4 years for killing a child

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mercalia
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4 years for killing a child

Postby mercalia » 20 Mar 2017, 10:09pm

seems rather lenient as he wont serve 4 years?

if any one was 100% culpable then it was this 72 year old man - told he shouldnt be driving as his eye sight was too bad and wasnt wearing his glasses? should have been life, as he took away a young kiddies who had all hers to live. no justice it seems.


http://www.bbc.co.uk/news/uk-england-birmingham-39325833

MikeF
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Re: 4 years for killing a child

Postby MikeF » 20 Mar 2017, 10:34pm

"He told police he was not wearing his glasses and that he had not seen the red light or the crossing itself." :shock: :shock: :shock:
Just what could he see?
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Bez
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Re: 4 years for killing a child

Postby Bez » 20 Mar 2017, 10:40pm

Keep an eye on this one, too. I'll be surprised if this ends up as a 4 year jail sentence.
http://www.liverpoolecho.co.uk/news/liv ... r-12771043
(Remember the national media furore over pavement cycling some time ago? Curiously absent when someone does something similar on four wheels.)

John Place reminds me somewhat of Ronald Finney, who got away rather more lightly, with a £95 fine and no ban for driving into someone and very nearly killing them when he drove with defective eyesight.
http://www.theboltonnews.co.uk/news/100 ... __95_fine/

ed_phelan
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Re: 4 years for killing a child

Postby ed_phelan » 21 Mar 2017, 8:34am

This is absolutely shocking and so sad. :(

eileithyia
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Re: 4 years for killing a child

Postby eileithyia » 21 Mar 2017, 9:13am

Might seem lenient but at 72 could probably be a life sentance..... you would have to be a very hard person indeed for the death of a child not to weigh heavily on your conscience... surely????
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thirdcrank
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Re: 4 years for killing a child

Postby thirdcrank » 21 Mar 2017, 9:57am

It would be a start if drivers had to provide evidence of decent eyesight rather than just a self-declaration. Obviously, deteriorating eyesight isn't only an age-related problem but age is a significant factor. From age 70 drivers have to renew their licence every three years and they should be obliged to submit a current eyesight check. No check = no licence. Bearing in mind that pensioners are already entitled to free NHS sight checks, it's not really any extra burden or expense. Placing the onus on the applicant would avoid any concerns about patient confidentiality.

That still wouldn't ensure that spectacles were worn when prescribed, nor would it prevent somebody who knew they would fail a test just bashing on without a licence. There's probably a risk of forgery so some use of computers, on similar lines to the current MOT system would be feasible.

pwa
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Re: 4 years for killing a child

Postby pwa » 21 Mar 2017, 10:50am

The punishment will be terrible if that bloke has not been to prison before. Add to it the shame of what he has done, and the likelihood that he is finding it difficult to live with himself. It is not a punishment for an intentional murder, but for killing someone because of gross negligence. I feel that the sentence is about right, all things considered. In reality he will not return to normal life even after his release.

reohn2
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Re: 4 years for killing a child

Postby reohn2 » 21 Mar 2017, 1:57pm

eileithyia wrote:Might seem lenient but at 72 could probably be a life sentance..... you would have to be a very hard person indeed for the death of a child not to weigh heavily on your conscience... surely????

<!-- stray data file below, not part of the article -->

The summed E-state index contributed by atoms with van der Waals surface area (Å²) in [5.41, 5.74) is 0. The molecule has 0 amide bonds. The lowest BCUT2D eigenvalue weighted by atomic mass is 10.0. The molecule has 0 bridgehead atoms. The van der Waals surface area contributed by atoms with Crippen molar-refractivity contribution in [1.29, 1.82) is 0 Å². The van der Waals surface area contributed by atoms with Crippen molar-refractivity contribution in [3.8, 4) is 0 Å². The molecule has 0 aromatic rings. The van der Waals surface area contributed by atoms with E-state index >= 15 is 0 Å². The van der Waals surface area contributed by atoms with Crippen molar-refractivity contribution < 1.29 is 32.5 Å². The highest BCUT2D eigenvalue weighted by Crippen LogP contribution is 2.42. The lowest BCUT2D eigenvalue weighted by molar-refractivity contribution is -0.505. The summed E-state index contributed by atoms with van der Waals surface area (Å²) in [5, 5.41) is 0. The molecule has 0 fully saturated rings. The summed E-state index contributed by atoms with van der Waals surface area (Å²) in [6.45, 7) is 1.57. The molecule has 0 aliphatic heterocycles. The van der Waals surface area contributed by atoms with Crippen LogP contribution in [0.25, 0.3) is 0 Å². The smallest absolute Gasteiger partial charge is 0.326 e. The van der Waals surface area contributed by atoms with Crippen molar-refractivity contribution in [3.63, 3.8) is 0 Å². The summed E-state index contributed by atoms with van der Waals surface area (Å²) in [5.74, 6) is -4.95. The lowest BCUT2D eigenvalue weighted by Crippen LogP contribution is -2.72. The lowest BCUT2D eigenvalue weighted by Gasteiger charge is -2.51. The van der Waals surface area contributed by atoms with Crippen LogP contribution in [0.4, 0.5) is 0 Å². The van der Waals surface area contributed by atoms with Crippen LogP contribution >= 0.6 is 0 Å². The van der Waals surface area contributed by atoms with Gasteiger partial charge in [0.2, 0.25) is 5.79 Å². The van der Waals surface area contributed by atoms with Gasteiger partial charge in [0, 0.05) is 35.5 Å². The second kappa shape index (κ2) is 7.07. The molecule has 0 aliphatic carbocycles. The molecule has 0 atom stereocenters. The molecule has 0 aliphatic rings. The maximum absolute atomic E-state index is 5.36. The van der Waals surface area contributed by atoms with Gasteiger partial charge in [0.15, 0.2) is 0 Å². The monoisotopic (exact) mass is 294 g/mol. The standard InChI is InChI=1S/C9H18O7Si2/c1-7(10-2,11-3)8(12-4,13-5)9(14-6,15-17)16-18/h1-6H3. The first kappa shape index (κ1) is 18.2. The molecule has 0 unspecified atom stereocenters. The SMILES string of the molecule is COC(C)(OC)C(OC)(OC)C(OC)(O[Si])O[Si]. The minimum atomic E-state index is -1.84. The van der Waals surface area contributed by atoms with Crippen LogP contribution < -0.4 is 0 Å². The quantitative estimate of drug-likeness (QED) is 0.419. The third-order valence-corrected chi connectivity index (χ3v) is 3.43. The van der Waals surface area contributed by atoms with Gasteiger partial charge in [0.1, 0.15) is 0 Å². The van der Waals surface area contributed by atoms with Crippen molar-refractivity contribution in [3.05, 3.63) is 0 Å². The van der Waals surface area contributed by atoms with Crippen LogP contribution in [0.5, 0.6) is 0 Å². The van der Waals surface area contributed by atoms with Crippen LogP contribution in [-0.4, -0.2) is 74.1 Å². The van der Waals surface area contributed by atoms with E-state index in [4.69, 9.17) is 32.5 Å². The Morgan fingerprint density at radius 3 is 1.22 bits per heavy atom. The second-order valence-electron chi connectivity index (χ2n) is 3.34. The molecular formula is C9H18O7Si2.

Whilst I agree about the sentence due to his age(though let's not forget he'll most likely be released after about 18months),though he should certainly never be allowed to drive ever again.
But TBH had he been middle aged I doubt the sentence would've been much harsher and could even have been less if he'd had dependents and good sob story.

This is surely a case of unlawful killing by motor vehicle and brings into question such offences and how they're viewed by the law as it stands.I'm of the opinion killing others by whatever means should be graded from murder one in the extreme,with perhaps 5 to 7 steps inbetween to unlawful killing by accident with appropriate sentencing guidelines.
This incident would be somewhere in the middle of that spectrum as it wasn't an accident.It had a cause which was the driver not being capable of driving by his own knowledge and impediment,he knew what equipment he needed to drive safely but chose not to use that equipment.

IMHO the law simply hasn't enough deterrent because the penalties across the board for motor crime simply are nowhere near harsh enough whether people are injured or not,and with far too much waggle room for lawyers to get people off with sob stories and claims of livelihood being threatened,etc,etc.

In the circumstances of this case you'd have to be incredibly stupid and moronic in the extreme to drive without being able to see and as a result he deserves everything he gets because of that,and I have no sympathy for him.
This moron didn't intend to kill anyone the day he drove blind,but by the same token he didn't intend seeing where he was going either.
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reohn2
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Re: 4 years for killing a child

Postby reohn2 » 21 Mar 2017, 2:02pm

pwa wrote:The punishment will be terrible if that bloke has not been to prison before. Add to it the shame of what he has done, and the likelihood that he is finding it difficult to live with himself. It is not a punishment for an intentional murder, but for killing someone because of gross negligence. I feel that the sentence is about right, all things considered. In reality he will not return to normal life even after his release.


Nor will the family of the child he killed until,I can vouch for that by experience.
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My heart starts to press on my bulletproof vest,
and my highs turn out to be lows,
GImme my guitar,I'm gonna go far,
I'm playin' in a Rock n Roll band......

JJ Cale

pwa
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Re: 4 years for killing a child

Postby pwa » 21 Mar 2017, 2:11pm

R2 is right about the bloke being an idiot. And his idiocy and lack of care have brought devastation to a family.

Sentencing-wise it is a difficult one. It is not murder, because he did not actually want to kill someone. It is a form of gross negligence. The risk he was taking with the lives of other people was so great that we judge it to be a crime.